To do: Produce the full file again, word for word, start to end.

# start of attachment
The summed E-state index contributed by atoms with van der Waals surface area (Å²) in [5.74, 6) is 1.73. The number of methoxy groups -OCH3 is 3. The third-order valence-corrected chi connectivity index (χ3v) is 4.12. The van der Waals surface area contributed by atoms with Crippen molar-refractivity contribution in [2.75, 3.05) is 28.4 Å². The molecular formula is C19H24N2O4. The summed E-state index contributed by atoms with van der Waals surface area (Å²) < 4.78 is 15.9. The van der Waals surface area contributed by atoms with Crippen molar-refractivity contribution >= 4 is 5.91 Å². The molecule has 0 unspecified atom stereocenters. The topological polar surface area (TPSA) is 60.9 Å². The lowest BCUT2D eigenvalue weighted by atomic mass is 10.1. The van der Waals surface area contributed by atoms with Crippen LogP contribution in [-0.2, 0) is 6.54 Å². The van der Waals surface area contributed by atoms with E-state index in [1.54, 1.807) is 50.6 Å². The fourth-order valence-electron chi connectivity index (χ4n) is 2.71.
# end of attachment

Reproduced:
The summed E-state index contributed by atoms with van der Waals surface area (Å²) in [5.74, 6) is 1.73. The number of methoxy groups -OCH3 is 3. The third-order valence-corrected chi connectivity index (χ3v) is 4.12. The van der Waals surface area contributed by atoms with Crippen molar-refractivity contribution in [2.75, 3.05) is 28.4 Å². The molecular formula is C19H24N2O4. The summed E-state index contributed by atoms with van der Waals surface area (Å²) < 4.78 is 15.9. The van der Waals surface area contributed by atoms with Crippen molar-refractivity contribution >= 4 is 5.91 Å². The molecule has 0 unspecified atom stereocenters. The topological polar surface area (TPSA) is 60.9 Å². The lowest BCUT2D eigenvalue weighted by atomic mass is 10.1. The van der Waals surface area contributed by atoms with Crippen LogP contribution in [-0.2, 0) is 6.54 Å². The van der Waals surface area contributed by atoms with E-state index in [1.54, 1.807) is 50.6 Å². The fourth-order valence-electron chi connectivity index (χ4n) is 2.71.